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For how long have deserts existed and which one would be the first to be created? I'm talking about arid, dry deserts, not the Antarctic or Arctic or any other icy deserts.

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According to this Encyclopedia Britannica article, current desert regimes date back to no more than 65.5 million years:

The desert environments of the present are, in geologic terms, relatively recent in origin. They represent the most extreme result of the progressive cooling and consequent aridification of global climates during the Cenozoic Era (65.5 million years ago to the present), which also led to the development of savannas and scrublands in the less arid regions near the tropical and temperate margins of the developing deserts. It has been suggested that many typical modern desert plant families, particularly those with an Asian centre of diversity such as the chenopod and tamarisk families, first appeared in the Miocene (23 to 5.3 million years ago), evolving in the salty, drying environment of the disappearing Tethys Sea along what is now the Mediterranean–Central Asian axis.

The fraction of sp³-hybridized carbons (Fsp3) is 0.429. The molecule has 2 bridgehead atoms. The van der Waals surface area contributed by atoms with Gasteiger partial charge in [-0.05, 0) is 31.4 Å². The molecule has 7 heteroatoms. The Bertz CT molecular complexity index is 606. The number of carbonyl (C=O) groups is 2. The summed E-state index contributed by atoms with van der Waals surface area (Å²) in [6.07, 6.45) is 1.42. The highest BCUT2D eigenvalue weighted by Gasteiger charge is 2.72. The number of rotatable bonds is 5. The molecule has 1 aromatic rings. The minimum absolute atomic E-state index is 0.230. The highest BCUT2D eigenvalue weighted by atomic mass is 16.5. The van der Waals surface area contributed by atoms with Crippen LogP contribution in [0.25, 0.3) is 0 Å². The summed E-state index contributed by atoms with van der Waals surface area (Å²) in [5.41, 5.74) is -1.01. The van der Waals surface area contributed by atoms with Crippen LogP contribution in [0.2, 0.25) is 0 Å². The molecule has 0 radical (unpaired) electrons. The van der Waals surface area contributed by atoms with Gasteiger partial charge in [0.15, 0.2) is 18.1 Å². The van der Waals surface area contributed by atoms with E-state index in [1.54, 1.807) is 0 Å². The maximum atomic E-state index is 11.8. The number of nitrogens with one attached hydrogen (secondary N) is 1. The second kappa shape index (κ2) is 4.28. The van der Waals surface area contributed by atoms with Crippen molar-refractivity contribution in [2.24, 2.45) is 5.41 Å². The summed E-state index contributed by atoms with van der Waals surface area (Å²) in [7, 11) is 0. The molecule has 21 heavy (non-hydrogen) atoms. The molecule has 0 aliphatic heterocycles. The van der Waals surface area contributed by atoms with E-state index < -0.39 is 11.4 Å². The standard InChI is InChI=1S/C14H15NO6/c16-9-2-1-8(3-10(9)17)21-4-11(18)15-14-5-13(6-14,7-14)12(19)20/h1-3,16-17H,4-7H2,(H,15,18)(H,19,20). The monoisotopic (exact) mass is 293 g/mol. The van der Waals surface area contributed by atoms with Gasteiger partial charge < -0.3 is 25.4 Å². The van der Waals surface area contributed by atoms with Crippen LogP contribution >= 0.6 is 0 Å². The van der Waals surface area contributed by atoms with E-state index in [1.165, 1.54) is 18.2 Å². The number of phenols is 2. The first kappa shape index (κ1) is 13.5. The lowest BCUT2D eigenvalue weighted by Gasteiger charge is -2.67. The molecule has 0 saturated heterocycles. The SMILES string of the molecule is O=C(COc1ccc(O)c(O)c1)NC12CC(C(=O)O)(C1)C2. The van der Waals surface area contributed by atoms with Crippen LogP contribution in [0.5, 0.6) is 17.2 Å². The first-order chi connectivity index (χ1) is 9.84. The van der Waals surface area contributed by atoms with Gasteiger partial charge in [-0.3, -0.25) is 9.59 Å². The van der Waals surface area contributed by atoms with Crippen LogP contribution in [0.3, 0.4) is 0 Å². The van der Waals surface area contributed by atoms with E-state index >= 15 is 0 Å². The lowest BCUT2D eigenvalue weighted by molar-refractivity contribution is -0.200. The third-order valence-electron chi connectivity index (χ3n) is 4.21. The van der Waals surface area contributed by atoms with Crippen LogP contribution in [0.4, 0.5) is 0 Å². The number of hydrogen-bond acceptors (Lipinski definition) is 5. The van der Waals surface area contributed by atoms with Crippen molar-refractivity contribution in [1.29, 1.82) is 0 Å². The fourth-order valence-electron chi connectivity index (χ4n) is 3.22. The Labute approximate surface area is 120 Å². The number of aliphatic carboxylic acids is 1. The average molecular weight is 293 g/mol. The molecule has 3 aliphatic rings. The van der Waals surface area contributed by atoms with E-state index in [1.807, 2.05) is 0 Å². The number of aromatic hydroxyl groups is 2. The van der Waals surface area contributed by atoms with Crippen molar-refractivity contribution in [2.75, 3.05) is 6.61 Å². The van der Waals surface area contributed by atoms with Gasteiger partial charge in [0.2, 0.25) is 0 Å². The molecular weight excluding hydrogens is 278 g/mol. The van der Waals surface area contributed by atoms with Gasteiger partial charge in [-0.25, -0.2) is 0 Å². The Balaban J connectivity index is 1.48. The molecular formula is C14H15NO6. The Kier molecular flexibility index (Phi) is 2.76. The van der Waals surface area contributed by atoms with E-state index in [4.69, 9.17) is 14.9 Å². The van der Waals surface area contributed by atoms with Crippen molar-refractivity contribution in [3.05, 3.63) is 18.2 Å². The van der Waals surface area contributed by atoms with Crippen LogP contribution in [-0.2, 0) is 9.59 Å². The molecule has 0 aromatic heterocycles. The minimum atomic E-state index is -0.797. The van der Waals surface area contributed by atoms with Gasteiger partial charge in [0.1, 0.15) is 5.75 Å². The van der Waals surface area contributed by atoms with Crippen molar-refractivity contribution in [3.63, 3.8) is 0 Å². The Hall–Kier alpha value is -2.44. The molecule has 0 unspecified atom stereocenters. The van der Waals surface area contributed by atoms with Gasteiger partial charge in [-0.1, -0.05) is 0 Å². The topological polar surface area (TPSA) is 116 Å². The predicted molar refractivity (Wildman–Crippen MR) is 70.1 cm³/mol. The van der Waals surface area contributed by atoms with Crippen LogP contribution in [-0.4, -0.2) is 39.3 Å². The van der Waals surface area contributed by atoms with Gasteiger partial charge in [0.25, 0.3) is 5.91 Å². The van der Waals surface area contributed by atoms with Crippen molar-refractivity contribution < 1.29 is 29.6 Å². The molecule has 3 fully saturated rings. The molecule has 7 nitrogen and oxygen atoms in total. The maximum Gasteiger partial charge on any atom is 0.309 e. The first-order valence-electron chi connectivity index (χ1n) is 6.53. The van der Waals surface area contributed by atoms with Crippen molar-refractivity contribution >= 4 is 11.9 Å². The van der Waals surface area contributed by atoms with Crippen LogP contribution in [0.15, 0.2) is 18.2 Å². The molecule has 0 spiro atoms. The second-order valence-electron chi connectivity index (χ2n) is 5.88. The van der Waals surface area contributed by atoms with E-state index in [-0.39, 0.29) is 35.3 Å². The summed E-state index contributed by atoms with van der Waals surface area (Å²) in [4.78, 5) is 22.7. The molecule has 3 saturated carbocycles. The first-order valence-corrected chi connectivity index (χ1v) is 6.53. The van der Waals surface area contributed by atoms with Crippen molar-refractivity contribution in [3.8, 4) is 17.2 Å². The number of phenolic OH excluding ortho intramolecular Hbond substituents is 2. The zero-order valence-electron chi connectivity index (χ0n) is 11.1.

Which would put the oldest of "modern" desert somewhere in the region of what later became North Africa or South Asia as the continents moved.

However, like John notes in the other answer, Britannica says "Deserts also probably existed much earlier, during former periods of global arid climate in the lee of mountain ranges that sheltered them from rain or in the centre of extensive continental regions. "

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the first one would have been the entire planet soon after it formed (~4.4 billion years), the planet had to cool quite a bit before liquid water could exist. deserts basically predate all the other climes on earth.

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